( 0:00- 18:00 ) The Mayor opened up the session by announcing that the Committee of the Whole for the evening was being cancelled, advising that the City is exploring new engagement strategies on how to gain feedback from the public on a more regular basis on a number of issues. Though he did note that one item on the evening's agenda, that of the Fee Setting Bylaw related  to Transit Fees might give members of the public cause for comment. So with that, he advised that when Council reached that part of the evening's work, comments from a delegation from the public would be accepted.

Following those opening remarks, Council then adopted the minutes of past meetings, though the Mayor had one correction for those minutes, that related to the creation of a Small Business Task Force,  which he advised should also be referred to as by a Select Standing Committee.

( 3:00 -- 11:00   )  A Presentation from John Farrell and Paul Venditelli regarding the upcoming  Northern Growth Conference -- Mr. Farrell provided an overview of the upcoming conference which is designed to engage Small Business operators, or would be small business operators in the discussion about opportunities that could be coming to the region in the future for the area.

He offered up a blue print of the conference and some of the topics that they will be focusing on over the two days of the gathering. With the First day dedicated to opportunities that could be coming to the Northwest.

Entrepreneurs will also be taking part in the evening session of the first night, outlining some of the challenges, both the successes and the failures that they faced in starting up their businesses.

The second day features sessions on positioning businesses to fit into the supply chain,  and offering a mini boot camp of sorts, to gain more knowledge on the topic. As well as to offer some suggestions on  how to ensure that local companies get a share of some of the opportunities that will arrive with growth.

In addition to the two days of meetings and get togethers, Mr.Venditelli outlined the nature of the Trade show element that will also be a featured part of the conference.

The City of Prince Rupert is a platinum sponsor for the gathering for this first edition of the Northern Growth Conference set to take place on March 6th and 7th.

( 11:00 -- 34:00 )  A Presentation from Ms. Sheila Gordon-Payne and Jane Boutette from Northern Health -- Providing background on the Healthy Communities program in the region, explaining the focus of Northern Health's program through its Healthy Communities Committee.

The pair stressed the nature of the consultative and innovative approach to address some of the health concerns that the project is trying to take on. Taking a more pro-active approach to health care, to help residents access services and programs that will enhance their health and lifestyles.

Of particular concern for the Prince Rupert approach and among their objectives for this year of the local Healthy Communities Committee, will be a look at youth at risk and Seniors.

They also outlined the need for those in the Community to take advantage of Grant opportunities through Northern Health, noting that they did not have a large number of applicants for the recent Grant period, leaving some grant money that could have been made available to the community behind.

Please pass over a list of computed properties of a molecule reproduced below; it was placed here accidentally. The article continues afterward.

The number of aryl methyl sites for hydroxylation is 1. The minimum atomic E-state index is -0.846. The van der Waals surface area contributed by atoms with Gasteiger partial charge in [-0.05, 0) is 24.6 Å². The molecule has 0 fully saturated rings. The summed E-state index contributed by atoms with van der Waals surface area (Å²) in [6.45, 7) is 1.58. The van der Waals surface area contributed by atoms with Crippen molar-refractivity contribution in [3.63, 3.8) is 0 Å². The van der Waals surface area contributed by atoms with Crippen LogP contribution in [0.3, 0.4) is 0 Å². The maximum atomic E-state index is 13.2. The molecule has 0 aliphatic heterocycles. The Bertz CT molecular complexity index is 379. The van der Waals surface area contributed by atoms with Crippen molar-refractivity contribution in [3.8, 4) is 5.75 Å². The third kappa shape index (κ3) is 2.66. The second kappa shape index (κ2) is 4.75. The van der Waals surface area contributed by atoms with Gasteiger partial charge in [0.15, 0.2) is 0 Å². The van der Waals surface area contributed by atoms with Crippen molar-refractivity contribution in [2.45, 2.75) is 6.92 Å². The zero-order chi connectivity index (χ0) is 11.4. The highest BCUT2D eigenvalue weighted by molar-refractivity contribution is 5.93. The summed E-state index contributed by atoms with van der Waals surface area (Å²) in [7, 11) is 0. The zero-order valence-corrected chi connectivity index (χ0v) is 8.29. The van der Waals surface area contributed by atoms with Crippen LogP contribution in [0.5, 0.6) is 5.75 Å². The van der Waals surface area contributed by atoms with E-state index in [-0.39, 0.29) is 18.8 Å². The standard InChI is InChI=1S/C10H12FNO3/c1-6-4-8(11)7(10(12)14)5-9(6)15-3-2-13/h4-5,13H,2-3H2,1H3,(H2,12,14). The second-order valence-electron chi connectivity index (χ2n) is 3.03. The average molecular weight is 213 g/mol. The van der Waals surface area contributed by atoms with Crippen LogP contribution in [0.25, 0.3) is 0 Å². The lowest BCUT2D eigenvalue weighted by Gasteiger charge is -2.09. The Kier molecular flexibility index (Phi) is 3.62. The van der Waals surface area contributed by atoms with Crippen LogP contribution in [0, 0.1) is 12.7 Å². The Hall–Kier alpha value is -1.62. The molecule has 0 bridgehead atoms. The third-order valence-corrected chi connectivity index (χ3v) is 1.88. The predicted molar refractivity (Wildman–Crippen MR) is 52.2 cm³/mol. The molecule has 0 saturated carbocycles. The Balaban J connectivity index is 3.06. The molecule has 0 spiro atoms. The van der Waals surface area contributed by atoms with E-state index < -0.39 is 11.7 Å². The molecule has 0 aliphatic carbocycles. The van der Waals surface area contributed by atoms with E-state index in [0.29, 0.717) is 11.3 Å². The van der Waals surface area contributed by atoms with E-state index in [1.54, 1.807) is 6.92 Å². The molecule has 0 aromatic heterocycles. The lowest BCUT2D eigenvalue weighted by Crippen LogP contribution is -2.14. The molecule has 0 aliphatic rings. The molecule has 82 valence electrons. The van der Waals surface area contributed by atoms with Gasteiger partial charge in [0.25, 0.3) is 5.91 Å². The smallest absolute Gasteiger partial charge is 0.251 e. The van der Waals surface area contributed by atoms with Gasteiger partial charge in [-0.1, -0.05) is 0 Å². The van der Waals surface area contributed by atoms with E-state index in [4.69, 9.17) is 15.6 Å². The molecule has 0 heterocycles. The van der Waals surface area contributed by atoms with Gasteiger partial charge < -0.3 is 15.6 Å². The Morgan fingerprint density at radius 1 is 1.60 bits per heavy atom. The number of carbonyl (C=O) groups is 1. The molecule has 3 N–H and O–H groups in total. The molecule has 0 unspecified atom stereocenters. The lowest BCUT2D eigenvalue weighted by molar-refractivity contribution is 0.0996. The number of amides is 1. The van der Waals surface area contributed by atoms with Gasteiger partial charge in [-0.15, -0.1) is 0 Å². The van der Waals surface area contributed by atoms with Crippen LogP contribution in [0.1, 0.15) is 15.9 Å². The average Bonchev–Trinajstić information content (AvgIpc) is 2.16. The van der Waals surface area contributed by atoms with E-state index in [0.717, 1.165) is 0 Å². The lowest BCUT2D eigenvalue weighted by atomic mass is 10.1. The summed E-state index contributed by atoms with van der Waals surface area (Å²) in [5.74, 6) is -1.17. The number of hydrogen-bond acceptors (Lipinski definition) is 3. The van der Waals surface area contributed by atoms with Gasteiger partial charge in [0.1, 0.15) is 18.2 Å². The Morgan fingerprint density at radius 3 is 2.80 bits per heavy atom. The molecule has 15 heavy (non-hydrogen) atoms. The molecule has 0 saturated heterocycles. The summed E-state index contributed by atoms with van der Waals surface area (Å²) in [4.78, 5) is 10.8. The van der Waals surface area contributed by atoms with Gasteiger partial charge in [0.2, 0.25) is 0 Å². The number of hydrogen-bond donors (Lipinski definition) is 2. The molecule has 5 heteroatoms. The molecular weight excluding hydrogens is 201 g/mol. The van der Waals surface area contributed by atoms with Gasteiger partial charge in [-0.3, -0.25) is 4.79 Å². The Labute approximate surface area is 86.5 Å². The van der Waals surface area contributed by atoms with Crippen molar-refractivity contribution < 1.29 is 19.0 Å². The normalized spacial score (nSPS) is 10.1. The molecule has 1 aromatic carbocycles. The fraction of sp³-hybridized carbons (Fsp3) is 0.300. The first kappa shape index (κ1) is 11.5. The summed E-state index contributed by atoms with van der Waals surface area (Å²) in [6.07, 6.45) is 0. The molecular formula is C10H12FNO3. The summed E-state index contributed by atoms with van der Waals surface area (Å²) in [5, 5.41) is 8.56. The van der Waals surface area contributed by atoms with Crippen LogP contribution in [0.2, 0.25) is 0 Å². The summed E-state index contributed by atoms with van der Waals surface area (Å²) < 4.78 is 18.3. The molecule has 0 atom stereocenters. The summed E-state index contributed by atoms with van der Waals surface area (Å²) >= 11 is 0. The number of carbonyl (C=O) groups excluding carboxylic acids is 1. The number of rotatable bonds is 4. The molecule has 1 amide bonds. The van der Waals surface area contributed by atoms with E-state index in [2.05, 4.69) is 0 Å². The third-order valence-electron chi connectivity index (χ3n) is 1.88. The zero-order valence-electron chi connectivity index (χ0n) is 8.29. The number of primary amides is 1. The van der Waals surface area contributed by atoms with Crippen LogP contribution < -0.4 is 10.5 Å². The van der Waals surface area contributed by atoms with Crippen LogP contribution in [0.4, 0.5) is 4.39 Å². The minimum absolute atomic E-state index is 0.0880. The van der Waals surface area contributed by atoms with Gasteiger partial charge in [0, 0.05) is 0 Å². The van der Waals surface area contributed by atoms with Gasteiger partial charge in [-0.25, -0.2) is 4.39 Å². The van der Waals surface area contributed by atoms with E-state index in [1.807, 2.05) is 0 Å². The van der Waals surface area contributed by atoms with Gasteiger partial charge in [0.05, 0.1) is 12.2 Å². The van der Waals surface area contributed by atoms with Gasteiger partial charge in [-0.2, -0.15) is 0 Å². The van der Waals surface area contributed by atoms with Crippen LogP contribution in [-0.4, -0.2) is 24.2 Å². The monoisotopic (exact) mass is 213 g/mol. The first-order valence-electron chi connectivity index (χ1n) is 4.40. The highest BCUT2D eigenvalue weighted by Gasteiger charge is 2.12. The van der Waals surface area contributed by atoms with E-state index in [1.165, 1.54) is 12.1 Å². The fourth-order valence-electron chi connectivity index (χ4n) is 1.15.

Councillors Cunningham and Thorkelson will be representing the City of Prince Rupert as part of the Committee.

( 34:00 -- 38:00 ) Opportunity for Members of the Public to comment on the Transit Fare increases -- Mr. Charles Justice, representing the Prince Rupert Environmental Society provided his observations on the proposed Transit Fare increases and his suggestions on how to better encourage residents to make use of Transit in the community.

Reports and Recommendations

( 38:00 -- 42:00  ) Report from the City Planner regarding a Development Variation Permit for a property on Immanuel Street. -- City Planner Zeno Krekic provided a review of the work of the City Planners office and what Council might expect in the weeks to come regarding the property on Immanuel Street. He then moved on to the  background of the Permit currently under review by Council.

Council voted to carry the motion

( 42:00-- 44:00  ) Report from the Corporate Administrator regarding the City of Prince Rupert SQCRD voting rights.  -- Mr. Mandryk outlined the nature of the voting procedures at Regional District. Following the explanation that there is a total number of seven Prince Rupert votes at SQCRD, Councillor Kinney recommended that the Mayor take four votes and that he would hold the three remaining votes at Regional District.

Councillor Thorkelson participating by telephone inquired as to some of the procedures of Regional District.

Council passed the motion

( 44:00--45:00 ) Report from the Corporate Administrator regarding the rescheduling of a Regular Council Meeting -- Mr. Mandryk outlined that as the February 9th meeting was falling on Family Day, that it was required reschedule the Regular season of Council to the next day February 10th.

Council passed the Motion.

( 45:00 -- 46:00 )  Report from the Building Inspector regarding a property suffering Fire Damage -- Mr. Mandryk spoke on behalf of the Building Inspector, outlining the nature of the Fire Damage and a request to hold off on any Civic orders while the mortgage holder explores its options.

Council passed the motion

Correspondences for Action

( 46:00--47:00  Request from the Director of the Chamber of Commerce -- The Mayor reviewed the request for a proclamation to declare the week of February 16-20th to be known as Chamber of Commerce Week.

Council approved the proclamation.